What advice would you give your student self, knowing what you do now?
Especially in my first two years of undergrad, it sometimes felt like there are not enough opportunities to get involved in space related activities. My advice to my student self is to do thorough research of potential opportunities both inside and outside of Calgary and reach out to people working in the industry to seek their advice. I later learned about organizations such as SEDS-Canada (Students for the Exploration and Development of Space), Association of Spaceflight Professionals, and Space Generation Advisory Council that offer opportunities to get involved from anywhere in the world. My other advice is to create opportunities for yourself, for example, starting a club on campus. I would also tell my student self to follow this advice from Canadian astronaut Chris Hadfield: “Decide in your heart of hearts what really excites and challenges you and start moving your life in that direction. Every decision you make, from what you eat to what you do with your time tonight, turns you into who you are tomorrow, and the day after that. Look at who you want to be and start sculpting yourself into that person.”
How did your engineering degree help you get to where you are today?
During my engineering degree, I was fortunate to gain both research and industry experiences that led me to where I am today. Completing a 12-month internship with BioMarin Pharmaceutical, a California-based biotechnology company developing therapeutics for life-threatening rare genetic diseases, helped me decide what I’d like to do after graduation – I chose to pursue graduate studies specializing in bioprocessing research. While there is a crucial need for advancements in bioprocess engineering to achieve economic manufacturing of emerging cell-based therapies on Earth, bioprocess engineering skills could also be relevant for life sciences research in space and for developing biological processes for future human missions to Mars. The connections I made during my internship and the research/industry skills I gained during my degree helped me secure a graduate student position with my current lab. My involvement in space-related research and activities throughout my engineering degree helped me secure opportunities post-graduation. For example, I recently attended the Space Generation Congress and had an opportunity to present my undergraduate capstone project titled “Oxygen Production on Mars with In-Situ Resource Utilization” at the largest space conference in the world. Most importantly, I learned throughout my engineering degree that no problem is unsolvable, especially if you work with an interdisciplinary team to solve it.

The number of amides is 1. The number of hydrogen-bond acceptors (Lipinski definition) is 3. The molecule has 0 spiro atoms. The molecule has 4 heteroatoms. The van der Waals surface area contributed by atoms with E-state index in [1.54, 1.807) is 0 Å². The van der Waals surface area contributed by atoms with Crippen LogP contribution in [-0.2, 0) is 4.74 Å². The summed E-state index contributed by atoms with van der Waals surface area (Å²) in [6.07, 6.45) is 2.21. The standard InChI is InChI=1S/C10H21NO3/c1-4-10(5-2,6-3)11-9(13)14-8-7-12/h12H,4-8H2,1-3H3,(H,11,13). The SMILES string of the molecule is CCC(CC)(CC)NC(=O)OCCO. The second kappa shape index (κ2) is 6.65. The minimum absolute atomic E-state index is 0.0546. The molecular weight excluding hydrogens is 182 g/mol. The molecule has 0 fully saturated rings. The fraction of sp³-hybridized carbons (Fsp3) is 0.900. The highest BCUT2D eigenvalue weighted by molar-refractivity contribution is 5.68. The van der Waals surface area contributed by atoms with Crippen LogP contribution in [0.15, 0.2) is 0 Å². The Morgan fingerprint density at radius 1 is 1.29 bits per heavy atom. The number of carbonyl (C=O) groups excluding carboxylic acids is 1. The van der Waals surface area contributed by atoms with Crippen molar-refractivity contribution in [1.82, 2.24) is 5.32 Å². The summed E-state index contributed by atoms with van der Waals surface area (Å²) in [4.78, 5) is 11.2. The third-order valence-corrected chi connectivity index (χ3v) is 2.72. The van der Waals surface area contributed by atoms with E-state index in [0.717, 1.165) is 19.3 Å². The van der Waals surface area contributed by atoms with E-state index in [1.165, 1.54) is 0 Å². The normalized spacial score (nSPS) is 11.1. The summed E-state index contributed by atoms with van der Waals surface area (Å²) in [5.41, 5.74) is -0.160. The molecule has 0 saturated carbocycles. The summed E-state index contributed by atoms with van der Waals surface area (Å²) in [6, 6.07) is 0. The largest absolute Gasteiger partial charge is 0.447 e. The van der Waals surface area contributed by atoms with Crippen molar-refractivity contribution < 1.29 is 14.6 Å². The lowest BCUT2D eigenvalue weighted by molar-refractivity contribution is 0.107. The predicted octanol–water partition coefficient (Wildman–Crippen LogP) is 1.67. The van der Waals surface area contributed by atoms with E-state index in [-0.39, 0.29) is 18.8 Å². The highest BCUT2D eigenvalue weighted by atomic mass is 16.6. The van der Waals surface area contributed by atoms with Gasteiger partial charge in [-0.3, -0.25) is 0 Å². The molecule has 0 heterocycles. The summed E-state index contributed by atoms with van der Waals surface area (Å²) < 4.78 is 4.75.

How has your career path evolved and changed since your graduation?
I started graduate school shortly after graduation from UCalgary and, so far, have been following the plan – pursuing a MASc degree and working towards fast-tracking into a PhD program. My current studies and research are specialized in bioprocess/biochemical engineering rather than general chemical engineering. I continue to seek opportunities to include space exploration into my studies and extra-curricular activities. I recently proposed to adapt the technology developed in our lab to address life sciences research needs in space. In my free time, I continue working on the iGEM Calgary 2017 project in collaboration with the Association of Spaceflight Professionals. Together with other members of my capstone group, we are also looking into commercialization of our capstone project.